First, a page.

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Catastrophic contributions to modernity

"Catastrophic contributions to modernity" Continued...

Although the weather returned to normal that summer, the misery continued, because people had been so weakened, so much of the seed stock had been eaten, and even the horses and oxen used for plowing had been consumed. By the time the famine ended in 1325, perhaps 10 percent of the population had died of starvation and starvation-related diseases. Even then, although the famine was over, agricultural production continued to decline because of bad weather. Grain yields can be measured in terms of the ratio of seeds of grain harvested to seeds planted. In about 1200 the ratio for wheat was 5 to 1; by 1330 it had fallen to about 1.5 to 1. Barley fell from 10 to 1 to about 3 to 1 during the same period. Rye fell from about 4 to 1 to less than 2 to 1. It barely paid to farm until new, more productive varieties, better suited to shorter growing seasons, were developed. (By the sixteenth century the ratio for these three grains had risen to 7 to 1.)

With colder weather came more severe storms. The worst were enormous gales that drove tidal waves onto the western Atlantic shores, drowning tens of thousands. In 1282 storm-driven waves broke through the barrier coastal dunes of Holland, creating an inland sea extending about sixty miles from the coast and about thirty miles wide. Known as the Zuiderzee, it continued to expand during new storms. In 1287 a new immersion drowned an estimated fifty to eighty thousand Dutch; a flood in 1421 destroyed seventy-two villages and drowned another ten thousand.

Meanwhile, far fewer boats were reaching Iceland from Norway and Denmark, and no boats were going to or from Greenland—the last Viking boat visited Greenland in 1406, and then only because it had been blown off course. Since Greenland had no forests, the Greenland Vikings could not build boats or even repair them. Unable to leave, and unable to grow grain in the deteriorating climate, the Greenland Viking population was wiped out by the end of the fifteenth century.

Still another catastrophe arrived in October 1347, when a galley from Cairo docked in the Sicilian port of Messina. On board were a number of rats, all of them with fleas. The Black Death had come to Europe.

The Black Death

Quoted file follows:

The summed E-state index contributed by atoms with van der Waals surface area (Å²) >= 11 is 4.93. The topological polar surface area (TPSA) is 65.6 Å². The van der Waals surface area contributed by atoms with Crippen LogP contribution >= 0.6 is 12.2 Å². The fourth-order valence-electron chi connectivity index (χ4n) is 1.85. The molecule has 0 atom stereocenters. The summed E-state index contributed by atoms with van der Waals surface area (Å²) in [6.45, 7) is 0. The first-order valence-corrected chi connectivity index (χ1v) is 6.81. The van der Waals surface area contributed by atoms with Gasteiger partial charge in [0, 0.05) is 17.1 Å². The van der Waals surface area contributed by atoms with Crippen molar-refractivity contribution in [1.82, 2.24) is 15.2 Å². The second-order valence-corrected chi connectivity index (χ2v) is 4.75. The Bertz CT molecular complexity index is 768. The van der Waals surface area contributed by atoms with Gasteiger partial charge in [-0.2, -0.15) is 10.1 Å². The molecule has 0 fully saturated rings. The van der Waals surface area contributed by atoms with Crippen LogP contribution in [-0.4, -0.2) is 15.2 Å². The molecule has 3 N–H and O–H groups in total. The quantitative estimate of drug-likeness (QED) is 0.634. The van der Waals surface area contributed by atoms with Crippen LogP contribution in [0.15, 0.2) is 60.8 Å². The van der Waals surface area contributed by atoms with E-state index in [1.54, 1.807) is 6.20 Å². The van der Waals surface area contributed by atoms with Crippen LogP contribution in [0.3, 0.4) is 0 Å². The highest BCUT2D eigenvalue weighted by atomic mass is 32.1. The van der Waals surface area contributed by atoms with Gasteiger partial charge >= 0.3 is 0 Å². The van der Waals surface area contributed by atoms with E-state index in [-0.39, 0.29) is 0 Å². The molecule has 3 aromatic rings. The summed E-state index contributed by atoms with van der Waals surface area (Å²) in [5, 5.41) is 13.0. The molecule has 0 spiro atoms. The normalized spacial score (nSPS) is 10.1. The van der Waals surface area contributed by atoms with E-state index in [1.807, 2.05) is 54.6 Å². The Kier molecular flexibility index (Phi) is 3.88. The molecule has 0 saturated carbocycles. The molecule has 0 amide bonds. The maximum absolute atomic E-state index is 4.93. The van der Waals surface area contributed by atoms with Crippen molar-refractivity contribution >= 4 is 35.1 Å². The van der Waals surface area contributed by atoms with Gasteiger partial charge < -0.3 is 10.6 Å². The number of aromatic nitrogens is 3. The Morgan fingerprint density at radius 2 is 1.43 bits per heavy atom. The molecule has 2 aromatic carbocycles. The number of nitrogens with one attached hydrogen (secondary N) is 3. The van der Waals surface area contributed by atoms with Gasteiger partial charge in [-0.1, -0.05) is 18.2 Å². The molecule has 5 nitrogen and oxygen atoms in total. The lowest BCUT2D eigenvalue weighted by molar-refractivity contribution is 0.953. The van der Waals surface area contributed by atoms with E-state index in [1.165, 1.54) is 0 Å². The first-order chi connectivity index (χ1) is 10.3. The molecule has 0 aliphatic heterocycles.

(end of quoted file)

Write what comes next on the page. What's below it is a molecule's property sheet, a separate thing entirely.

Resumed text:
The Black Death was the bubonic plague (Yersinia pestis). (Although this identification was long disputed, recent analysis of human skeletons settled the debate.) Bubonic plague is carried by fleas that are borne by rats; humans become infected when they are bitten by a flea with the disease. There has been a long controversy over whether the plague can be directly transmitted from one human to another or whether the disease always requires a flea bite. The consensus is that direct contact with bodily fluids of an infected person possibly can transmit the disease to another person, but almost always a flea bite is involved. Symptoms appear within several days of becoming infected, and most victims die after two or three days of intense pain and vomiting.

Of course, humanity had suffered many devastating plagues before. From 165 to 180 a plague had raged across the Roman Empire, with the famous emperor Marcus Aurelius among the victims. In 541–42 the plague of Justinian began somewhere near Constantinople and spread worldwide.

But the Black Death was far more deadly than these. It seems to have originated in China, perhaps in 1346. From there it traveled west, reaching the Middle East and North Africa in 1347. Europeans could do nothing to prevent the Black Death from reaching them. Merchant ships brought cargoes of infected rats and dying crews not only to Messina but to most, if not all, of the other Mediterranean ports. And Europe had an enormous rat population ready to become hosts for infected fleas.

The plague raged across Europe for four years, 1348–51, beginning in the south and moving north. Although the mortality rate may have varied from one region to another, everywhere huge numbers died. In 1351 Pope Clement VI asked his staff to calculate the number killed by the plague in Europe. They arrived at a figure of 23,840,000, or about 30 percent of the total population. Apparently, this total was based on actual reports and was not influenced by the fact that Revelation 9:18 predicts that “a third of mankind” will be killed by plague. Many modern scholars accept the 30 percent estimate, although some have supported estimates as high as 60 percent. The latter is quite credible if one adds in the next outbursts of plague that took place in 1361 and 1369. The same range of rates is proposed for the world as a whole, yielding estimates that at least 100 million and perhaps as many as 200 million perished. Since even the lowest estimates are staggeringly high, there seems little point in quibbling as to which figure is best.

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